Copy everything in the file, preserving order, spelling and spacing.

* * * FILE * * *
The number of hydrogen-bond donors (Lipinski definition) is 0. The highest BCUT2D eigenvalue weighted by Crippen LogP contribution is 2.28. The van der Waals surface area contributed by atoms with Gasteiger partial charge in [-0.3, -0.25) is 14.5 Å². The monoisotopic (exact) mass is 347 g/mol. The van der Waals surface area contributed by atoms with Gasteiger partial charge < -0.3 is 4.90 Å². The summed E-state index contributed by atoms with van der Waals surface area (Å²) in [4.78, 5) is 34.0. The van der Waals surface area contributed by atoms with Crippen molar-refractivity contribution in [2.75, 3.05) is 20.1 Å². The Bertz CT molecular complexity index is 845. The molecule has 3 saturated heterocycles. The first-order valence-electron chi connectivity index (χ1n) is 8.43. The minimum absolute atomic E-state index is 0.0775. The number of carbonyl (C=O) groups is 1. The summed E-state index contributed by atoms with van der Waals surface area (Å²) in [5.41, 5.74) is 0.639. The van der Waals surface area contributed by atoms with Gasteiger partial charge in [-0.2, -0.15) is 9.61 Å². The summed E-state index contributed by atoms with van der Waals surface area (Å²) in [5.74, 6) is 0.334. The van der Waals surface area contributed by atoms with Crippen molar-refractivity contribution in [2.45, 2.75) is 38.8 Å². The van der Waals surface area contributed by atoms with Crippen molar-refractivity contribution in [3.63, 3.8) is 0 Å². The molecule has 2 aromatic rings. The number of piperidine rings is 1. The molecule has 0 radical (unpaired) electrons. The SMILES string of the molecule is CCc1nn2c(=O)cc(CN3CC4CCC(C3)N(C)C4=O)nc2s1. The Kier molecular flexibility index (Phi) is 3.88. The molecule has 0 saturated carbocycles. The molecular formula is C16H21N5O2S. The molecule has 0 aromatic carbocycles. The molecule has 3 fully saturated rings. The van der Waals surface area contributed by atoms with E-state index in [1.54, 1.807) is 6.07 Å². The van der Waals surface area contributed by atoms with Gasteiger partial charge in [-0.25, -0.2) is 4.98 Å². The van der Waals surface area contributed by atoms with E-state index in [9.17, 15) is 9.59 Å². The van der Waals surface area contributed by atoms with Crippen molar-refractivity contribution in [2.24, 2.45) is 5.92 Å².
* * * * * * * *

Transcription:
The number of hydrogen-bond donors (Lipinski definition) is 0. The highest BCUT2D eigenvalue weighted by Crippen LogP contribution is 2.28. The van der Waals surface area contributed by atoms with Gasteiger partial charge in [-0.3, -0.25) is 14.5 Å². The monoisotopic (exact) mass is 347 g/mol. The van der Waals surface area contributed by atoms with Gasteiger partial charge < -0.3 is 4.90 Å². The summed E-state index contributed by atoms with van der Waals surface area (Å²) in [4.78, 5) is 34.0. The van der Waals surface area contributed by atoms with Crippen molar-refractivity contribution in [2.75, 3.05) is 20.1 Å². The Bertz CT molecular complexity index is 845. The molecule has 3 saturated heterocycles. The first-order valence-electron chi connectivity index (χ1n) is 8.43. The minimum absolute atomic E-state index is 0.0775. The number of carbonyl (C=O) groups is 1. The summed E-state index contributed by atoms with van der Waals surface area (Å²) in [5.41, 5.74) is 0.639. The van der Waals surface area contributed by atoms with Gasteiger partial charge in [-0.2, -0.15) is 9.61 Å². The summed E-state index contributed by atoms with van der Waals surface area (Å²) in [5.74, 6) is 0.334. The van der Waals surface area contributed by atoms with Crippen molar-refractivity contribution in [2.45, 2.75) is 38.8 Å². The van der Waals surface area contributed by atoms with Crippen molar-refractivity contribution in [3.63, 3.8) is 0 Å². The molecule has 2 aromatic rings. The number of piperidine rings is 1. The molecule has 0 radical (unpaired) electrons. The SMILES string of the molecule is CCc1nn2c(=O)cc(CN3CC4CCC(C3)N(C)C4=O)nc2s1. The Kier molecular flexibility index (Phi) is 3.88. The molecule has 0 saturated carbocycles. The molecular formula is C16H21N5O2S. The molecule has 0 aromatic carbocycles. The molecule has 3 fully saturated rings. The van der Waals surface area contributed by atoms with E-state index in [1.54, 1.807) is 6.07 Å². The van der Waals surface area contributed by atoms with Gasteiger partial charge in [-0.25, -0.2) is 4.98 Å². The van der Waals surface area contributed by atoms with E-state index in [9.17, 15) is 9.59 Å². The van der Waals surface area contributed by atoms with Crippen molar-refractivity contribution in [2.24, 2.45) is 5.92 Å².